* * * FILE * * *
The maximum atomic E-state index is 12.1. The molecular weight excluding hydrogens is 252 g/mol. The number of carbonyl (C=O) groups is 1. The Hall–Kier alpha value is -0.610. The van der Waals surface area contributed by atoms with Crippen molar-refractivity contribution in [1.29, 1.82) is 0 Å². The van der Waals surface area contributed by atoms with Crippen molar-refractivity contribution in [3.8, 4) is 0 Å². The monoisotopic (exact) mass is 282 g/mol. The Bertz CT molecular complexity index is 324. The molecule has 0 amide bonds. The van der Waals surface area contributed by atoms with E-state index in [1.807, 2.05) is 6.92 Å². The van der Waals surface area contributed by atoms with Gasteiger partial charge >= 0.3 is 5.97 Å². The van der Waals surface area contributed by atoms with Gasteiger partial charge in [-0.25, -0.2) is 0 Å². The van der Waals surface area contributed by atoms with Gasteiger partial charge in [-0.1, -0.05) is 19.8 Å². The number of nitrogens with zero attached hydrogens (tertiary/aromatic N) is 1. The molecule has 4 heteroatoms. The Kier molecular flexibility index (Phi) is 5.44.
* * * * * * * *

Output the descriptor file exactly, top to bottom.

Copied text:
The maximum atomic E-state index is 12.1. The molecular weight excluding hydrogens is 252 g/mol. The number of carbonyl (C=O) groups is 1. The Hall–Kier alpha value is -0.610. The van der Waals surface area contributed by atoms with Crippen molar-refractivity contribution in [1.29, 1.82) is 0 Å². The van der Waals surface area contributed by atoms with Crippen molar-refractivity contribution in [3.8, 4) is 0 Å². The monoisotopic (exact) mass is 282 g/mol. The Bertz CT molecular complexity index is 324. The molecule has 0 amide bonds. The van der Waals surface area contributed by atoms with E-state index in [1.807, 2.05) is 6.92 Å². The van der Waals surface area contributed by atoms with Gasteiger partial charge >= 0.3 is 5.97 Å². The van der Waals surface area contributed by atoms with Gasteiger partial charge in [-0.25, -0.2) is 0 Å². The van der Waals surface area contributed by atoms with Gasteiger partial charge in [-0.1, -0.05) is 19.8 Å². The number of nitrogens with zero attached hydrogens (tertiary/aromatic N) is 1. The molecule has 4 heteroatoms. The Kier molecular flexibility index (Phi) is 5.44.